Bangkok Governor Puts Capital On "High Alert" For Monkeypox
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Bangkok Governor Puts Capital on “High Alert” for Monkeypox

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Bangkok Governor Puts Capital on "High Alert" for Monkeypox

Bangkok is on full alert for monkeypox infections in at-risk areas in the capital, especially locations where gay men gather in large numbers.

On Monday, Bangkok’s governor Chadchart Sittipunt convened a meeting of City Hall executives to discuss preparations for monkeypox infections after the World Health Organization (WHO) declared monkeypox “A Public Health Emergency of International Concern” on Saturday.

As a result of the meeting, Mr. Chadchart said that public health personnel will be educated about the disease and that health service centers, clinics and hospitals in Bangkok will be instructed to keep an eye out for anyone who is suspected of contracting the disease.

According to Mr. Chadchart, the Thai Hotels Association will also be asked to inform all Bangkok hotels to report suspected cases to City Hall’s district offices.

A similar request would be made to pharmacies in the capital.

Nigerian nationals gather in Soi Nana

There have been no monkeypox cases reported in Bangkok yet, Mr. Chadchart said. Nevertheless, Nigerian nationals gathered in Soi Nana, an at-risk community, are closely monitored.

The Ministry of Public Health raised nationwide surveillance measures nationwide in response to the WHO announcement.

The first confirmed case in the country occurred when a Nigerian tourist fled to neighbouring Cambodia after being diagnosed with the disease.

According to Pol Col Rung Thongmon, the head of the immigration office in Sa Kaeo, the Nigerian man is being treated for monkeypox at a hospital in Phnom Penh.

Pol Col Rung said that once he has recovered, he will be indicted for illegal entry before a Cambodian court.

Monkeypox testing

Meanwhile, tracing the Nigerian man’s close contacts in Phuket, where he has been staying for the past month, continues. On Monday, Koosak Kukiatikul, the province’s health chief, said investigators were investigating cases on the island.

According to Dr. Supakit Sirilak, director-general of the Department of Medical Sciences, tests conducted on 27 people who came into contact with the Nigerian tourist came up negative.

Furthermore, Dr. Supakit said monkeypox testing could only be conducted in biosafety level-3 laboratories.

In addition, the department will ask Deputy Prime Minister and Public Health Minister Anutin Charnvirakul to approve a new announcement allowing level-2 laboratories to conduct testing, though these laboratories will be required to take additional precautions, he said.

Most laboratories in the country that are classified as Level 2 can conduct testing with the ministry’s approval. However, their testing capabilities must be checked by the appropriate departments, Dr. Supakit said.

Additionally, he denied that monkeypox could be transmitted through the air while stating that Covid-19 precautions, such as frequent hand washing and maintaining physical distance, can be used to prevent the spread of monkeypox.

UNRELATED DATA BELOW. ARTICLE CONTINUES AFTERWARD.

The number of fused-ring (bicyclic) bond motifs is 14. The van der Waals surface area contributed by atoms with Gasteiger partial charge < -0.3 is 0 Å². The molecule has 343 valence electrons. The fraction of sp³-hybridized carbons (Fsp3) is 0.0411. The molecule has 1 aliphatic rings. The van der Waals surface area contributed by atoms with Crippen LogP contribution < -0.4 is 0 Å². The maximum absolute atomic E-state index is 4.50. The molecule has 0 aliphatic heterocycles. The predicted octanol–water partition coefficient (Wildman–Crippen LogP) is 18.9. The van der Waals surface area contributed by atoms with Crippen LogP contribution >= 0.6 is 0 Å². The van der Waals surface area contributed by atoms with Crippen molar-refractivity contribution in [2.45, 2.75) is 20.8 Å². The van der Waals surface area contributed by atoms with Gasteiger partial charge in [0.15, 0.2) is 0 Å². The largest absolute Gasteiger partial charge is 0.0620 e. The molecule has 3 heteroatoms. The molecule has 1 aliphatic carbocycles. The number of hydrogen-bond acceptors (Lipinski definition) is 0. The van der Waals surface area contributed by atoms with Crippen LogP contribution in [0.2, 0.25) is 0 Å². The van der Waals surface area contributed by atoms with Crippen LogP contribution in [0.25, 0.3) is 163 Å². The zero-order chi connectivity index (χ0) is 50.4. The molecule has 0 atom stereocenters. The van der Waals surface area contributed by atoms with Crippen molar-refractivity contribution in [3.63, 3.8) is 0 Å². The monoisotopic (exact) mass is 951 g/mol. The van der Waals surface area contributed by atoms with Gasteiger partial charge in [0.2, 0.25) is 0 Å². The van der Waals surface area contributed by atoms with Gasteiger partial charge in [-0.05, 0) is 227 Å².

No additional infections

A government spokesperson said Monday that although no additional infections have been detected in connection with the case of the Nigerian national, Prime Minister Prayut Chan-o-cha has ordered the Public Health Ministry and related agencies to be on high alert.

Mr. Thanakorn said the Immigration Bureau was ordered to monitor arrivals from at-risk countries.

According to Dr. Yong Poovorawan, head of the Center of Excellence in Clinical Virology at Chulalongkorn University’s Faculty of Medicine, monkeypox is not a serious disease with a fatality rate less than 3:10,000.

According to him, the disease is transmitted through close contact, so it is likely to be transmitted by male on male sex.

A disease transmitted through sexual contact is difficult to control or eliminate, and monkeypox is no exception,” Dr. Yong stated.

We will have to continue to live with this disease unless we administer effective vaccines to as many people as possible.

98% of monkeypox cases so far are in Gay or Bisexual men

According to the World Health Organization (WHO), monkeypox is not limited to sexually active people or men who have sex with men. Anyone who has close contact with someone who has symptoms is at risk.

98% of the cases reported in this outbreak were among men who have sex with men. Due to the rapid spread of the virus in these social networks, men who have sex with men may currently be at higher risk of being infected if they come into close contact with someone infected.

A few cases of monkeypox have been reported at sexual health clinics. It may be that men who have sex with men seek health care more often, which may explain why we are hearing more reports of monkeypox in this population.

Monkeypox rashes can resemble some sexually transmitted diseases, including herpes and syphilis, which may partly explain why these cases are being picked up at sexual health clinics. We may identify more cases in the broader community as we learn more.

To protect those most at risk, gay, bisexual, and other men who have sex with men need to be engaged in raising awareness. As a man who has sex with men, you should be aware of your risk and take steps to ensure your safety and that of others.

Health care providers should be consulted immediately by anyone with symptoms of monkeypox so they can be tested and treated.

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